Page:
This is a problem, as power companies plan three to four decades ahead. A lack of bipartisanship on this issue means that even if a policy is put in place, any future change of government (from Coalition to Labor) would mean a rollback of the hard-won legislation of their predecessors. Power companies know that at some stage in the near future, a carbon trading or emissions intensity scheme will need to be put in place, but they don’t know what form it will take, when it will happen and what the targets will be.

Compounding the issue, the Federal Coalition government is at odds with Labor-majority state governments around Australia on energy policy, culminating in this tense exchange last week between South Australian Premier and the federal energy minister, Josh Frydenberg. South Australia has drawn the lion’s share of criticism from the federal government on its energy situation. The state has an aggressive renewable energy target of 50% by 2025, with a high reliance on wind power.

South Australia’s energy crisis started in earnest on 28th September last year, when the state experienced a once-in-50-year storm event. Gale force and storm force winds, including tornadoes and 80,000 lightning strikes, damaged 23 pylons on electricity transmission lines. As a result of the initial damage and automatic safety features shutting down undamaged parts of the network, the entire state power grid cut out for at least three hours while emergency repairs were underway. 

Power gets political

Even before the power was switched back on, a number of politicians in the federal government commented on the crisis, linking the storm damage with the state’s renewable energy target. Prime Minister Malcolm Turnbull said South Australia had paid “little or no attention to energy security”, while the Deputy Prime Minister, Barnaby Joyce, told the ABC that “Wind power wasn’t working too well last night, because they had a blackout”. One Nation senator Malcolm Roberts took the opportunity to urge all government to “exit all climate change policies.”

Much of the news cycle following the storm was dominated by a debate over renewables and energy security, and whether the storm damage or the state government’s policy was to blame. The situation was compounded by a series of further blackouts while calls increased for an urgent review of energy security at the state and national level. The debate spilled over into the international media, with South Australia rapidly becoming a much-cited example of a failure for renewable energy. Renowned Danish wind farm expert Soren Hermansen, who helped create the world’s first 100% renewable island, defended wind power by saying, “I’d have to go to Australia to deal with a blackout. We have a very powerful grid – we don’t experience any failure.”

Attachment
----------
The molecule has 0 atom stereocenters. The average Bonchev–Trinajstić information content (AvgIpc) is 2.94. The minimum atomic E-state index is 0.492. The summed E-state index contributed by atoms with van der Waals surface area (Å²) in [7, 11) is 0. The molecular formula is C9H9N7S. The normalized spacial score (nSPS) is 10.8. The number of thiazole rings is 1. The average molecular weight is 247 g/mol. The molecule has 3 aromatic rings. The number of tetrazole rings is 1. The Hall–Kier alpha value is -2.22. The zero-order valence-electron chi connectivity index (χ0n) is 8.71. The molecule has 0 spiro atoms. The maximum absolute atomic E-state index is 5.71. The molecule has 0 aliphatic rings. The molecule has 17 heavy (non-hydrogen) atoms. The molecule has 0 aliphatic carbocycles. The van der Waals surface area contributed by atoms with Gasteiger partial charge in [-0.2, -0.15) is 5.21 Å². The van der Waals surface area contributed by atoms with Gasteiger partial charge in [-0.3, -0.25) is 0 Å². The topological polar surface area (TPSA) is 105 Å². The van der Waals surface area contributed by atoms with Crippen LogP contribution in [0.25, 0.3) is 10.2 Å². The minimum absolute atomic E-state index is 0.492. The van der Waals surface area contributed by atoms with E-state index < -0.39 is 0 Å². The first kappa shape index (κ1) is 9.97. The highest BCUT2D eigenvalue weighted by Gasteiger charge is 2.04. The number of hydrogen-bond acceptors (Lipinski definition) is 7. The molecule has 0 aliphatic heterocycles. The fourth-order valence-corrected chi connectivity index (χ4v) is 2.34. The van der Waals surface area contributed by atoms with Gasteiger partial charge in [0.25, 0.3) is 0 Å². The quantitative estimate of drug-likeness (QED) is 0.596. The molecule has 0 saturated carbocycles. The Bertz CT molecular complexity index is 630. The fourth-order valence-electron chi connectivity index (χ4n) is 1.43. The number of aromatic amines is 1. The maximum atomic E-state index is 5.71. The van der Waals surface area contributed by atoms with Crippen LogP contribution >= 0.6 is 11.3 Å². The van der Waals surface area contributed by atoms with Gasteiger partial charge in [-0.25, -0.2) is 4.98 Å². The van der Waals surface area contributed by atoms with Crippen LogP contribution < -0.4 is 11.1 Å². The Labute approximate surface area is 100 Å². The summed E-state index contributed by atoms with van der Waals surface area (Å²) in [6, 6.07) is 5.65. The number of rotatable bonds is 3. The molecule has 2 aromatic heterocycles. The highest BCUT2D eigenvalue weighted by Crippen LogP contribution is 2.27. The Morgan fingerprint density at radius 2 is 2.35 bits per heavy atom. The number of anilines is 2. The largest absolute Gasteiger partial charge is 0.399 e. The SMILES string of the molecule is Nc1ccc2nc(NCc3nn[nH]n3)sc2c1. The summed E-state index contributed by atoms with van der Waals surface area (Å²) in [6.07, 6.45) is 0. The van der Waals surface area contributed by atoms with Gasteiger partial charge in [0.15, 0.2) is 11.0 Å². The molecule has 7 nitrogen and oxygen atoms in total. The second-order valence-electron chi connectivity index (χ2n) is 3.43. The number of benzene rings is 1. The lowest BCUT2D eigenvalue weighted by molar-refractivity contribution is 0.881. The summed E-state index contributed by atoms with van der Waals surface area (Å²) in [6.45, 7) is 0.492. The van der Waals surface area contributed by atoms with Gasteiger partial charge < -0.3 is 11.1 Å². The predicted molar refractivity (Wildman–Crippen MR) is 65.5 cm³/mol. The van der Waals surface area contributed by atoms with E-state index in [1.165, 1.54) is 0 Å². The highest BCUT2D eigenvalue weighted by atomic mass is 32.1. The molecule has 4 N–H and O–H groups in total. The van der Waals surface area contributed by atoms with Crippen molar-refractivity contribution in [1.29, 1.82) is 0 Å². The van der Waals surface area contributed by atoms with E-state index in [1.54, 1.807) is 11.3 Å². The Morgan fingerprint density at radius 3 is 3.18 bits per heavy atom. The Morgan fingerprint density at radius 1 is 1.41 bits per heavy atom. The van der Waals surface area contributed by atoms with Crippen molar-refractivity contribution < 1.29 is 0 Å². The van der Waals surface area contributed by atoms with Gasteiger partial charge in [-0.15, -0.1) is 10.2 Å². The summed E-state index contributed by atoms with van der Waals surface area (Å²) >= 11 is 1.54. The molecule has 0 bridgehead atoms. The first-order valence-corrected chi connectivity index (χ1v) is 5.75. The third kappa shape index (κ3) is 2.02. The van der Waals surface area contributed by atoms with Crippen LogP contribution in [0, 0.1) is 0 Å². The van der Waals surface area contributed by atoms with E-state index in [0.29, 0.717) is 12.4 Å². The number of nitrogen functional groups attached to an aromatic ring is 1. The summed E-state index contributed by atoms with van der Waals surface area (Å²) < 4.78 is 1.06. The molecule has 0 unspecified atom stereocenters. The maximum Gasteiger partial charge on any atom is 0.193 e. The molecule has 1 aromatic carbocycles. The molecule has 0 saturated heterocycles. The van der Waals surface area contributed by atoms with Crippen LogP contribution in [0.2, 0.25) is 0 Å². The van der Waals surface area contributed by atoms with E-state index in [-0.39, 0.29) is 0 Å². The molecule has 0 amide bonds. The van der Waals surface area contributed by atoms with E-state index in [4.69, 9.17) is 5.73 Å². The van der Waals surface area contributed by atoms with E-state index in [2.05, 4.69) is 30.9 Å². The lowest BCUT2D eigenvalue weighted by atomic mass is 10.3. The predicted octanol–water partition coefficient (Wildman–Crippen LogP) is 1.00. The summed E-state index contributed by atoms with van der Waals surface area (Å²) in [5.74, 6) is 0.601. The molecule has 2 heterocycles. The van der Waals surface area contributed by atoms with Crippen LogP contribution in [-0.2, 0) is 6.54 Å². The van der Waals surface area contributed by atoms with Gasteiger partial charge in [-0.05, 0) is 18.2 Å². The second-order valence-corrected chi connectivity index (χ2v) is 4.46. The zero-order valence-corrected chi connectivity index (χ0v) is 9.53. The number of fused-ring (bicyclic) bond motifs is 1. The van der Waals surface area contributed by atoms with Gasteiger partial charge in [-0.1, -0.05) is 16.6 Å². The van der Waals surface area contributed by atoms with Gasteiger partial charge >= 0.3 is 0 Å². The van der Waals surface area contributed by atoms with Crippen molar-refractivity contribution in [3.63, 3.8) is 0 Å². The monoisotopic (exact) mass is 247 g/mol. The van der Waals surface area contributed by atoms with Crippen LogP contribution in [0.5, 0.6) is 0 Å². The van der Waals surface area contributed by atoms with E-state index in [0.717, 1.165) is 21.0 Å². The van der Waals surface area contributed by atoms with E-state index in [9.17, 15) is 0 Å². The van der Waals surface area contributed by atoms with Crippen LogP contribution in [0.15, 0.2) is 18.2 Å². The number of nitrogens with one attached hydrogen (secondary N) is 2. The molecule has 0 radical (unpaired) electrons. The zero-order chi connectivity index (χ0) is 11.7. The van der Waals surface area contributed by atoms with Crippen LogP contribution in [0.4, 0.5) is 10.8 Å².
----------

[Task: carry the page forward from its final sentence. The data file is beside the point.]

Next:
Musk intervenes

Dropping unexpectedly into this politically-charged debate, billionaire co-founder of Tesla and SpaceX Elon Musk presented a game-changer with a single tweet earlier this month:

The offer was originally made by Lyndon Rive, Musk’s cousin and Tesla’s vice-president for energy products. Tesla has offered to install the 100 megawatt hours of battery storage that would be required to prevent further power shortages, price spikes and blackouts in South Australia. When pressed on Twitter by Mike Cannon-Brookes (Australian co-founder of Silicon Valley start-up Atlassian) on the seriousness of the offer, Musk himself doubled down with the pledge to “get the system installed and working 100 days from contract signature or it is free”.

Tesla’s confidence in its ability to deliver stems from the stepped-up battery production out of its new Gigafactory in Nevada, along with a recently-completed installation of an 80MWh grid-scale battery farm in southern California. The Californian project took 90 days to complete and cost US$100 million.

After a flurry of tweets and an hour-long phone call between Elon Musk and Prime Minister Turnbull, the debate around energy policy in Australia appears to have switched to an entirely new (renewable) direction. South Australia has announced a $550 million energy package, with:

  • $150 million for a 100MW grid-scale battery
  • $75 million in grants and another $75 million in loans to eligible projects which support private innovative companies and entrepreneurs
  • A $360 million state government-owned gas-fired 250MW power station to provide energy security when needed.

Meanwhile, Prime Minister Turnbull has unveiled $2bn expansion plans for the Snowy Mountains hydro-electric scheme, aimed to add 2,000MW to the scheme’s 4,100MW  capacity, or enough power for 500,000 homes. In a sign that the tension between federal and state energy policies continues to play out, Turnbull told reporters that the hydro-electric scheme will provide 20 times the capacity of the South Australian battery system.

Encouragingly, in the past month the national debate seems to have shifted away from the decades-long opposition between renewables and coal, to the state and federal governments trying to outdo each other on renewable projects. Cannon-Brookes wrote the following in a series of tweets that capture this shift:

“The national energy conversation seems to palpably have changed. We’re debating lithium ion vs flow vs pumped hydro storage solutions … whether 100MW is enough [or whether] 2GW is too much. $150m [investment in grid-scale batteries] in South Australia, $30m in Victoria, $2bn Federally. I’m confident there will be a series of good bids [for battery storage tech providers] in South Australia. Super funds, power operators, HNWs and many individuals wanting to invest. Most importantly, Australian people and the tech community and speaking up, loudly, that they want change.”